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Background and History

Origins of EQIP

In 2004, the BC Ministry of Health and the BC Medical Association (BCMA) signed an agreement to explore, evaluate and implement appropriate initiatives aimed at optimizing effective prescribing. This agreement was the first of its kind in Canada. EQIP reflects the lessons and best practices of analogous better prescribing programs in Australia, New Zealand, and the United Kingdom.

EQIP was also informed by the findings of a team of researchers from the University of Victoria and Harvard Medical School who in 2002 began conducting focus groups and interviewing BC physicians on methods to improve prescribing. This research, funded by Canadian Institutes of Health Research (CIHR) and the National Institutes in Health (NIH) in the United States, explored physician prescribing practices, the effectiveness of different educational tools and the potential of incentives.

The first phase of the research, carried out between 2002-2003, involved telephone interviews with 210 BC general practitioners (GPs). Key findings were that:

  • The majority of GPs interviewed indicated a willingness to make savings through prescribing changes, but largely rejected direct incentives or compensation, preferring benefits to their patients.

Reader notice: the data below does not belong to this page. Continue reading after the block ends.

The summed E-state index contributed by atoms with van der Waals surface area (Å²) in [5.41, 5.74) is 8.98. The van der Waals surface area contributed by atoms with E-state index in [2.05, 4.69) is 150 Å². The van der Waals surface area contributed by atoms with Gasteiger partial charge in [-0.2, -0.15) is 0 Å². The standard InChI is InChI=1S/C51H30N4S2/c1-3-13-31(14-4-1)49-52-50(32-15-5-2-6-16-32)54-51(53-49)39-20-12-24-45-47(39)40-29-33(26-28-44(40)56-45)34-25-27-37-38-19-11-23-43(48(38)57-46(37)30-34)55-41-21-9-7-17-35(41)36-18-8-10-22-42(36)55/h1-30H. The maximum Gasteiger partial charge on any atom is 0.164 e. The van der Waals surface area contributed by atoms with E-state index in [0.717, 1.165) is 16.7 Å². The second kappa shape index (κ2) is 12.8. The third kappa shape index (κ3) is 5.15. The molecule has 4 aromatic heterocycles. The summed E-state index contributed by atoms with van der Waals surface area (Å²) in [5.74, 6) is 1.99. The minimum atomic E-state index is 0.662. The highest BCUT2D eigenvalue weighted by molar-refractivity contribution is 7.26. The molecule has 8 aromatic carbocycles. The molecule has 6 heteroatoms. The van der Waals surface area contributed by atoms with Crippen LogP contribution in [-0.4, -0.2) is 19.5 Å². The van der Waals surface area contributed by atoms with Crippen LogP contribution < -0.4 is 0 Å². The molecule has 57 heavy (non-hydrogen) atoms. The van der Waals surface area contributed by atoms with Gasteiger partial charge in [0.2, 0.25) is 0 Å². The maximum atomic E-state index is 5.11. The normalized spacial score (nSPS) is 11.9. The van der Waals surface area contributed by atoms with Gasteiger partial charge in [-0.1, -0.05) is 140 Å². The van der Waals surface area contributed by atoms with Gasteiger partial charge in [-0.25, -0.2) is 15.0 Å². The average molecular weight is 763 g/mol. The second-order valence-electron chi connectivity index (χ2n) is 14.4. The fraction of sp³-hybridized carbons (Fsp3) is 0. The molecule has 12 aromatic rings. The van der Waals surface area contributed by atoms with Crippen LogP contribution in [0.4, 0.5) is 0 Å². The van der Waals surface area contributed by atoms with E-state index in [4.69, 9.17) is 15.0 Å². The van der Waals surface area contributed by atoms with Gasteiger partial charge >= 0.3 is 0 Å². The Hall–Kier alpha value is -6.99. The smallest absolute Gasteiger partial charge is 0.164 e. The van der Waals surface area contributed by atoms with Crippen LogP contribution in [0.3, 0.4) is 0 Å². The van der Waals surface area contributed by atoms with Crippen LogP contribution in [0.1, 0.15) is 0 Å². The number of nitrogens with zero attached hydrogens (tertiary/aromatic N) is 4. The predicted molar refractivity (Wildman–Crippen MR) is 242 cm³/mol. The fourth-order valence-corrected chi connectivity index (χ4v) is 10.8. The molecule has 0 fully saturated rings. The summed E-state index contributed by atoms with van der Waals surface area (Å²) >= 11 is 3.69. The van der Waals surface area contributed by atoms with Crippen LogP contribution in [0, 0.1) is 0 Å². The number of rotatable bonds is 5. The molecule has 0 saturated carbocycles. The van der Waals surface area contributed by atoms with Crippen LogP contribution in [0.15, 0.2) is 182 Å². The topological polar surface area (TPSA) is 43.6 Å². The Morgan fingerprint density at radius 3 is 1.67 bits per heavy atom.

• Most felt that GPs need appropriate educational tools at the time of prescribing to help them make cost effective treatment choices.
  • Most were also open to receiving individualized feedback on their prescribing if it could be done for educational, not punitive purposes.

The second phase of the research, carried out between 2005-2006, involved interviews with 280 physicians about patient handouts and chart inserts. The aim was to solicit feedback from physicians on educational materials for patients that could be inserted in charts ready for their next visits. The materials included drug price information and drug risk/benefit summaries.

  • Feedback on the materials was positive, providing that the messages were kept clear and simple.
  • 70% of physicians surveyed indicated that they would refer to the pricing information when prescribing.

Research from BC and other jurisdictions suggests that providing BC physicians with targeted education, prescribing feedback and appropriate incentives to optimize prescribing could result in substantial savings. The Education for Quality Improvement in Patient Care program, called EQIP, was established in 2006 to explore this opportunity.